Rural Residents Becoming Less and Less Likely to Follow Oncologists’ Advice, Study Shows

It is supposed to be common knowledge that following your doctor’s instructions can improve your physical well-being, heal ailments, prevent future health problems, and even extend your life. However, with the increasing number of people who have ready internet access and the rise of the trend of trusting natural remedies over medical drugs and procedures, we’re seeing a large number of people begin to be wary of their doctors’ advice.

Jakob Jensen, Ph.D., professor in the Department of Communication at the University of Utah and member of the Huntsman Cancer Institute, was the senior author of a study on the topic of rural and urban patients’ beliefs and perceptions surrounding cancer-related medical information. The study found that rural residents tended to be far more wary of doctors’ intentions and knowledge, and they were therefore less likely to follow their oncologists’ cancer-related instructions and take their medications.

Pharmacy Times recently interviewed Dr. Jensen about what oncologists and pharmacists can do to address the concerns and beliefs of their rural patients.

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According to Jensen, rural residents are more likely to have fatalistic attitudes toward cancer care, and they often reject their doctors’ advice as a defense mechanism when they are dealing with information overload or inaccessibility of care. This gap widened significantly in 2009, causing the already most underserved populations to be the first ones to give up on preventative care.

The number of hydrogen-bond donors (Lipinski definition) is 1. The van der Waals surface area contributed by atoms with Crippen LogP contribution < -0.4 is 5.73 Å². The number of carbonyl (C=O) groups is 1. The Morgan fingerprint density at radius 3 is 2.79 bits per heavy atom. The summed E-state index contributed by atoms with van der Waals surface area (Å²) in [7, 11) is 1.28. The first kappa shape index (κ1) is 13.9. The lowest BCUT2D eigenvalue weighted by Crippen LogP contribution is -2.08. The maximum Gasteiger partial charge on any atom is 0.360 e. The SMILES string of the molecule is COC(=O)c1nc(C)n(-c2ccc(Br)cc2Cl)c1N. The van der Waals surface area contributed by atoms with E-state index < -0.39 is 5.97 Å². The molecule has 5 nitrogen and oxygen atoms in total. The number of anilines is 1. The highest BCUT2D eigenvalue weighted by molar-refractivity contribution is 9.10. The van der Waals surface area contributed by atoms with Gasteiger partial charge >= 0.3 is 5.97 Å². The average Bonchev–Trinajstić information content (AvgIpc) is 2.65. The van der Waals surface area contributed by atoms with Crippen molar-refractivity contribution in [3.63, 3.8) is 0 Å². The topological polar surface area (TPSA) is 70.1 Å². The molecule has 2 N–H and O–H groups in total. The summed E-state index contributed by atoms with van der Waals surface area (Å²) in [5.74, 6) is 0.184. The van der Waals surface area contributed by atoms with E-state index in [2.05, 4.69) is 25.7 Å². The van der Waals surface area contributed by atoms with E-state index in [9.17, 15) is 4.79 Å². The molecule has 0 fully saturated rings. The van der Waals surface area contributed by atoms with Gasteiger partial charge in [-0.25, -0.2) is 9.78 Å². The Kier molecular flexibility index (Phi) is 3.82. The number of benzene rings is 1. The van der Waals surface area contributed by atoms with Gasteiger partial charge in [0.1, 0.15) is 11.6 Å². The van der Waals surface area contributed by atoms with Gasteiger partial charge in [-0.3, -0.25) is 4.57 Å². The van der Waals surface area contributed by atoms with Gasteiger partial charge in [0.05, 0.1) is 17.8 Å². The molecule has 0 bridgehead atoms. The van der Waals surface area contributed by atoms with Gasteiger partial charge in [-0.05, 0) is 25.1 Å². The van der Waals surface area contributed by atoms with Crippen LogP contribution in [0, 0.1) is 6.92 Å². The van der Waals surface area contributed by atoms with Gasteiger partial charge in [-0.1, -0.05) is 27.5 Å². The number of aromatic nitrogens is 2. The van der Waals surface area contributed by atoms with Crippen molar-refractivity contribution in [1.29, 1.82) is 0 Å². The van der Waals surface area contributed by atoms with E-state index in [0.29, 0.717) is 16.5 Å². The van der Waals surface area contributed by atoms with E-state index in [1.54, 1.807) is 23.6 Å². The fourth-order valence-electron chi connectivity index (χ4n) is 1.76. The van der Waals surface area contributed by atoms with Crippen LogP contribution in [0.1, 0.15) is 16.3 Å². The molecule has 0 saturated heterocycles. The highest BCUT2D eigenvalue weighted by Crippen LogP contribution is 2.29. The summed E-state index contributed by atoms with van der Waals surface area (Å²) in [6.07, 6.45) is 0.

“With rural adults, I think we have some genuine concerns that they’re becoming more anti-medicine, more anti-research, that they’re pulling away towards sometimes self-care models that are not the healthiest,” he says.

Jensen believes mobile mammography clinics and similar mobile screening units could help make things more accessible for rural residents. Mobile units can also pre-advertise with social media and posters to spread awareness and educate their target clients about what they do to emphasize the worth of going to a mobile clinic.

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“So, before we roll in, the mobile mammogram clinic will sometimes run a little pre-campaign before it ever arrives, [such as a] poster campaign or social media campaign that talks about the mobile clinic, that shows its numbers, how successful it’s been, how it’s reduced, for example, the stage of breast cancer that we identify in rural communities dramatically, how it’s improved outcomes—you must do some groundwork,” Jensen explains.

Follow-up is another aspect of care Jensen believes is vitally important. Some doctors even try to plan initial visits and follow-up care on the same day or the next day so that rural patients who have to travel significant distances can get it all done at once and not have to make multiple trips. Without a firm focus on follow-up, he says, two-thirds of rural patients will simply never come back.

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Jensen says the internet is sometimes useful to increase patients’ knowledge about their diagnosis, but using the internet for research also sometimes increases information overload and leads to burnout. It’s often best, he says, to simplify by telling patients what the two or three most important things they need to know are and warn them not to worry themselves by digging too deeply online.

Rural adults are more likely to be people of color, low-income people, elderly people, and people with comorbidities. They are already underserved, and their rural locations serve to move them even further from good medical care.

“If we don’t engage this issue, and just let it fester, there’s good reason to believe that it just gets worse over time,” says Jensen. “Here’s an important group, and they might need you more now than they’ve ever needed you. And they won’t always be easy to deal with, and they won’t always be easy to get to, and you might have to think in innovative ways to get to them, but when you can, there’s a lot of good that can be done.”

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